Miso is delicious, nutritious, and very nourishing. In a pinch, I can make do with a dried powder packet to make a cup on the go, but nothing compares to a bowl of real miso made from scratch.
Miso is one of those truly delicious, simple soups that I go for whenever I’m not feeling myself. It cures colds, sniffles, coughs, and even hangovers! The rich, salty, nutritious broth goes down easy but offers complex nutrition to needy bodies.
There are many ways of making miso soup, but I’m offering a very basic recipe below that includes traditional ingredients. Don’t worry if you don’t have any of the dashi ingredients or wakame on hand, you can use any broth you want as a base – the miso paste is the most important part!
Simple Miso Soup
- a pinch of dried wakame
- 2 cups dashi (any broth will do, but dashi is the best)
- 1/4 block of tofu, cubed
- 2 tablespoons miso paste
- scallions (optional)
Making Miso Soup
- Reconstitute the wakame in water for about ten minutes, then strain and set aside.
- Heat most of the dashi or stock to a low simmer, reserving a half cup.
- Add the cubed tofu and wakame to the simmering dashi and let it cook for a few minutes.
- Turn off the heat and let the soup cool a bit.
- Put the miso paste in a mug and add the half cup of reserved dashi. Mix it well until no lumps remain.
- Pour the cup of mixed miso paste mixture into the hot soup and stir.
- Serve immediately!
Let’s talk about some of these Miso ingredients individually:
Dashi is a simple stock made from three ingredients: water, bonito, and kombu. Bonito is flakes of dried bonito fish, and kombu is dried kelp. If you’re vegetarian or vegan, you can use shiitake instead of bonito. TheKitchn has a guide for making dashi from scratch.
For a quick and easy dashi, I tend to use pre-made stock granules like Hondashi. They are full of delicious MSG. Yummy!
Wakame is an edible seaweed. It is an abundant plant that has been farmed for many years. It is a high source of Omega-3 fatty acid and it is often used in vegetarian and macrobiotic diets as well as in beauty products. Crumble your wakame into small flakes before you soak it, especially if it comes in sheets. Wakame expands in water! You don’t need more than a pinch or two per serving.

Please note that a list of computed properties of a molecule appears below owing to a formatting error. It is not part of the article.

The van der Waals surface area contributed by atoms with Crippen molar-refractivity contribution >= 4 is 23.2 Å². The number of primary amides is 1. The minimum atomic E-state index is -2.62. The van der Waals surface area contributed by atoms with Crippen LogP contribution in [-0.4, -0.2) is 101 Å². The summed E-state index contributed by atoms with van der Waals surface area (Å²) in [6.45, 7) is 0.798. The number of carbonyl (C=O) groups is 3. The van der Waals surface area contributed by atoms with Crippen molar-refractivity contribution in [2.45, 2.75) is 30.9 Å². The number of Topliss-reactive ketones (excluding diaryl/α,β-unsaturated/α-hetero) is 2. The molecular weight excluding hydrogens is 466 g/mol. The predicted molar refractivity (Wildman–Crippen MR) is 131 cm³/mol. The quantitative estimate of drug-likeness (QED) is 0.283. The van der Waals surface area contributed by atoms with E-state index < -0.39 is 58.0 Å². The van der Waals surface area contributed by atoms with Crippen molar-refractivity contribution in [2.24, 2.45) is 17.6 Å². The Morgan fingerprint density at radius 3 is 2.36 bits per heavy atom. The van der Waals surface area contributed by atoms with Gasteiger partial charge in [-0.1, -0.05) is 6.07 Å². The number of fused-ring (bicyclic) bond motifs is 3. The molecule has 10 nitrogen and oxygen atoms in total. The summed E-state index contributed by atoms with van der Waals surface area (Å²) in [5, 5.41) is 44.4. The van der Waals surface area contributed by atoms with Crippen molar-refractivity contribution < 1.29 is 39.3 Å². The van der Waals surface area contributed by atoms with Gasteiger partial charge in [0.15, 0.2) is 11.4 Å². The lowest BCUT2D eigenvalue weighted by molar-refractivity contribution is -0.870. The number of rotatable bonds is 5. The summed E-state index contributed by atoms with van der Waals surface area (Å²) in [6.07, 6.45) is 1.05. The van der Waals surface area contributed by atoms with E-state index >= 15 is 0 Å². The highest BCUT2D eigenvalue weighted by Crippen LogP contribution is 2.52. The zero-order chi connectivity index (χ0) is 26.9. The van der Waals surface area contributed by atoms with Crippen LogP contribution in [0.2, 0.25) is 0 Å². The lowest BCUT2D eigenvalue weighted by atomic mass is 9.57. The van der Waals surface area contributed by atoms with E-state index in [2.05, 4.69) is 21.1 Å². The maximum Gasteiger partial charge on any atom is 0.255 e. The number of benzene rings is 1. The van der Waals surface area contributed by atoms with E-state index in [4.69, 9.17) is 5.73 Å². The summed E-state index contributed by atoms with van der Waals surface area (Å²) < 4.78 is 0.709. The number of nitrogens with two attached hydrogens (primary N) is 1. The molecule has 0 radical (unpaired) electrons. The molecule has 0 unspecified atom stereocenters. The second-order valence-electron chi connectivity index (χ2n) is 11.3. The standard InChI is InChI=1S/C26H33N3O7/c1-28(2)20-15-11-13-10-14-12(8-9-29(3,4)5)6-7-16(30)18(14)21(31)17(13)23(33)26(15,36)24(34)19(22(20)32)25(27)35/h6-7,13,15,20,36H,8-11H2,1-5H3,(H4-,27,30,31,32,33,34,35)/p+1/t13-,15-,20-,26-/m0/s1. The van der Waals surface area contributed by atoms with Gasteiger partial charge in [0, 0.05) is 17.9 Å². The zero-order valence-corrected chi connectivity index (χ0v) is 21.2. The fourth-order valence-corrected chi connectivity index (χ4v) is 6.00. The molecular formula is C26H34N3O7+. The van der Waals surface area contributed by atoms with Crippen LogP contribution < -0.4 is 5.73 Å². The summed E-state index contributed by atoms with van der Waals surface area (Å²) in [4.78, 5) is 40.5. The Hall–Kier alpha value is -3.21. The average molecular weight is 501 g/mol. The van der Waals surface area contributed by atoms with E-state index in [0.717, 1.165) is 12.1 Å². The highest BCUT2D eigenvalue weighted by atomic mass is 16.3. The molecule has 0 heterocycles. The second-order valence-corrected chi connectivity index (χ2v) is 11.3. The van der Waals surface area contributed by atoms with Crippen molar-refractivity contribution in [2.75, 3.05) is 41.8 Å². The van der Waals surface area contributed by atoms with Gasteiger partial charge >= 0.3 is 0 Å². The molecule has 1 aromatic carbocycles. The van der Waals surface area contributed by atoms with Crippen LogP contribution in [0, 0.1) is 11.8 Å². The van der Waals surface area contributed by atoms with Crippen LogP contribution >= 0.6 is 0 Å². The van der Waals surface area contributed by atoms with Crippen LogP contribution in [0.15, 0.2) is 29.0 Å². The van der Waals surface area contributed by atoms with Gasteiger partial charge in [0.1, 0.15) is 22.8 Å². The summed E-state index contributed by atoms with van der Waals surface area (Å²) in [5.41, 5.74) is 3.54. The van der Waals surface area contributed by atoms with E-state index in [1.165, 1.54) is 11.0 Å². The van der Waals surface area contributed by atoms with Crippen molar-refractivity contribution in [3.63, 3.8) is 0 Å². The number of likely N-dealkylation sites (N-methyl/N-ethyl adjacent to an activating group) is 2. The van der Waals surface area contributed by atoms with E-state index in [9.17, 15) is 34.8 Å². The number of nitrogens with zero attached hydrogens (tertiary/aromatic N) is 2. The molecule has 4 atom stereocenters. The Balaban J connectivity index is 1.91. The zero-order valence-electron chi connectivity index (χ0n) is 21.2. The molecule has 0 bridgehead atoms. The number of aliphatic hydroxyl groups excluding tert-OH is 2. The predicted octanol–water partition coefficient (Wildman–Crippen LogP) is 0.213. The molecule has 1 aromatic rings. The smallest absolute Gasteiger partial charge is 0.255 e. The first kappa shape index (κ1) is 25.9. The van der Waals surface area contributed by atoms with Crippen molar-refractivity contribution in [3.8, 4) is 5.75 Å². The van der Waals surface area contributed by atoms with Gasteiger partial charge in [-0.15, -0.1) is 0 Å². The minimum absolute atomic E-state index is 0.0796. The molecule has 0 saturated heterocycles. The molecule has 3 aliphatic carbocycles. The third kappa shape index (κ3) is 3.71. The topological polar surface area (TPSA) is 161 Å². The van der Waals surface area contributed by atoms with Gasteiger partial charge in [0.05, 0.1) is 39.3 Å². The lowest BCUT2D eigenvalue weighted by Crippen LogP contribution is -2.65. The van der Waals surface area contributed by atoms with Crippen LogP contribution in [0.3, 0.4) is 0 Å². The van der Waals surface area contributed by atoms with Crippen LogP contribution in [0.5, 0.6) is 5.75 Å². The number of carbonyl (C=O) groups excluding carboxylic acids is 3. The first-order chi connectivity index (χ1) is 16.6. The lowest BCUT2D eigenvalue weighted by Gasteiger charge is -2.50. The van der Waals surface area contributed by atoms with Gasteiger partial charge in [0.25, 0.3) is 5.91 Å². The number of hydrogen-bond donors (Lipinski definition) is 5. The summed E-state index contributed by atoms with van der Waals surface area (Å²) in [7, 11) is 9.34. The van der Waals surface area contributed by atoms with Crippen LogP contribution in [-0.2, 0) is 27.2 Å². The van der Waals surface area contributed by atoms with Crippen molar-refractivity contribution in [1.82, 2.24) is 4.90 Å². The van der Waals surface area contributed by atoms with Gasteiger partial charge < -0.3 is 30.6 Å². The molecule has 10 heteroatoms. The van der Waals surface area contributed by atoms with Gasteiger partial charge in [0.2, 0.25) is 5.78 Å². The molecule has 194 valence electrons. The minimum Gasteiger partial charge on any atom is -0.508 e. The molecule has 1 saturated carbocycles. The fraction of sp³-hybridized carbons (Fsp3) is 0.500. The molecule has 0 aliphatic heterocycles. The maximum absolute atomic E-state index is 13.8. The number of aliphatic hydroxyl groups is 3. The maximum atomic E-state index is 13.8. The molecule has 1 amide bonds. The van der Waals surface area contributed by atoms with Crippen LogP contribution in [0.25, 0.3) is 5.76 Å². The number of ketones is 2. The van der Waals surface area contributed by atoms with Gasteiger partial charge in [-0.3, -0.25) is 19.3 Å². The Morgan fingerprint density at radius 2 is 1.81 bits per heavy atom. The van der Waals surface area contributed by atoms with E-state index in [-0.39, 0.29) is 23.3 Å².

Tofu is a soybean curd that comes in blocks. It has been a traditional cuisine in use throughout Asia for over 2,000 years, with many regional variations in flavor and texture. The miso most often available in the West is rather bland and adapts well to many different recipes and techniques of preparation. It is high in protein and iron and low in calories. You can get it in different thicknesses and textures. For miso, I prefer to use firm tofu.
There is such a variety of miso pastes! You can find miso made with chickpeas instead of soybeans. White miso, red miso, and brown rice miso, all lined up on a shelf in the store. While they are all made using the same basic process, they end up being quite different in color and flavor.
I have a strong brand preference when it comes to Miso paste. I’ve used Miso Master Miso for many years now. The American Miso Co. is located in western North Carolina, within an hour of my home. I got to tour their facility and see the miso-making process up close. Their Tamari sauce is simply to die for!
Now I’ve given you the basics of Miso – why not take it up a notch and add to it? You can add rice noodles, mushrooms, a variety of vegetables, or spice it up with peppery sauces! Once you master the basic recipe, play around and make it your own.